Aircraft Company at Brockworth
Brockworth
changed its name to the Gloster Aircraft Company
Gloster Aircraft Company
because international customers claimed that the name "Gloucestershire" was too difficult to spell. A sculpture in the city centre celebrates Gloucester's aviation history and its involvement in the jet engine. Frank Whittle's pioneering turbojet engine powered the first British jet aircraft, which first flew at the company's airfield at Brockworth. This is commemorated by the pub "The Whittle" at Gloucester
Gloucester
Business Park, which now occupies the site. Roads in the business park are named after other Gloster aircraft and a small statue overlooks the site of the old main runway. Messier-Dowty's landing gear plant and GE Aviation
GE Aviation
Dowty Propellers plants are on the outskirts of the city. The large insurer Ecclesiastical Insurance is based in the city, as is its owner, the charity Allchurches Trust.[37] Lloyds Banking Group
Lloyds Banking Group
and TSB Bank each have an office in Barnwood, the former previously having been the headquarters of Cheltenham
Cheltenham
& Gloucester
Gloucester
Building Society.[38] Gloucester
Gloucester
was the home of Priday, Metford and Company Limited, a family milling firm which survived for over one hundred years, and hydraulic engineering firm Fielding & Platt. Gloucester Business Park
Gloucester Business Park
is a business park on the outskirts on the city and is home to a number of big brands including Fortis and Detica.[39] Sport and leisure[edit]

Gloucester
Gloucester
was a host city for the Rugby World Cup
Rugby World Cup
in 2015, hosting four matches at Kingsholm Stadium
Kingsholm Stadium
with national teams from Japan, Georgia, USA, Scotland, Tonga and Argentina Kingsholm Stadium
Kingsholm Stadium
is the ground of Gloucester
Gloucester
Rugby, founded in 1873, one of Europe's top rugby union clubs and a member of the Aviva Premiership. Meadow Park was the home of Gloucester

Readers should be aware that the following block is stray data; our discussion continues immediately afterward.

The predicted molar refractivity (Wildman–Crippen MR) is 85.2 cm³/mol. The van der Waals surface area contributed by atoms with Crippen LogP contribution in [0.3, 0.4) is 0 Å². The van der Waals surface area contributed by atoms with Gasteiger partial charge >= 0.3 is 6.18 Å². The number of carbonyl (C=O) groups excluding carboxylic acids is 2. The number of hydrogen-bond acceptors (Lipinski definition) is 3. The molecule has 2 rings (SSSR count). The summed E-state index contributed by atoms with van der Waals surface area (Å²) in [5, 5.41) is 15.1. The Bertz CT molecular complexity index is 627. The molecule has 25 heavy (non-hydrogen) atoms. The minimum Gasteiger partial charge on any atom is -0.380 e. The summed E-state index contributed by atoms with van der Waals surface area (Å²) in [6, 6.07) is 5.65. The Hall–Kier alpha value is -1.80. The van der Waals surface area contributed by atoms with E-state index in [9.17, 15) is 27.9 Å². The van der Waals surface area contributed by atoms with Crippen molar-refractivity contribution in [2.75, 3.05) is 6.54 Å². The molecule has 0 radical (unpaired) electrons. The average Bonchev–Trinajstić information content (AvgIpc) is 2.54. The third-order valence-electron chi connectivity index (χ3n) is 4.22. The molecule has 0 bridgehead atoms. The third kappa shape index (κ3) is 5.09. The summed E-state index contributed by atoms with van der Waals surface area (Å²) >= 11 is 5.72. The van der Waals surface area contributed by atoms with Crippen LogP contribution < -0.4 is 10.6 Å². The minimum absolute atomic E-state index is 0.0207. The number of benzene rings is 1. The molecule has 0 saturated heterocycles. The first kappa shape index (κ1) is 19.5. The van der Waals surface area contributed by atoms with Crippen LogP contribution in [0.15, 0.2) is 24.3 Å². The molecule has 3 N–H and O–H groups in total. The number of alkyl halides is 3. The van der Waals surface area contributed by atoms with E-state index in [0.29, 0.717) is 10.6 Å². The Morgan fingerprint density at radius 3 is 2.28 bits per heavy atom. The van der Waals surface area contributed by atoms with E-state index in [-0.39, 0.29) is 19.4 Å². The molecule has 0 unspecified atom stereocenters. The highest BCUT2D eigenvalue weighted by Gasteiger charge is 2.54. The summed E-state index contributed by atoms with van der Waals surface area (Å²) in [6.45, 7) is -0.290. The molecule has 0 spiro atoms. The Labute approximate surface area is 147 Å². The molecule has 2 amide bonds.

Gloucester
City A.F.C., founded in 1883, of the National League North. The club currently play matches at archrivals Cheltenham
Cheltenham
Town's Whaddon Road
Whaddon Road
Stadium in Cheltenham
Cheltenham
due to the 2007 Floods and have been homeless since then. The Gloucester
Gloucester
Cricket Festival is held in Gloucester
Gloucester
at the King's School. The Matson district is home to Gloucester
Gloucester
Ski and Snowboard Centre dry slope skiing facility (with two slopes of 220m and 150m respectively down the side of Robinswood Hill[40]) and an 18-hole golf course. Gloucester City Swimming Club competes in county and national swimming championships.[41] Gloucester
Gloucester
City Hockey Club is based at the Oxstalls Sports Park, with teams entered in the West Hockey Leagues.[42] Bentham Domes on the outskirts of Gloucester
Gloucester
boasts one of the largest 5-a-side leagues in Europe[citation needed]. The Gloucester Banshees American Football
American Football
are based in the city at Oxstalls Tennis Centre, and play at a national level in the British American Football
American Football
League The Gloucester
Gloucester
Vipers (seniors) & Gloucester
Gloucester
Boxers (junior) Skater Hockey Club. Compete in BIPHA (puck) & BISHA (ball) leagues. The University of Gloucestershire
Gloucestershire
All Golds is the city's only professional Rugby League
Rugby League
club, playing in the semi professional Championship 1 from 2013. They play their home games at the Prince of Wales Stadium in Cheltenham Gloucestershire
Gloucestershire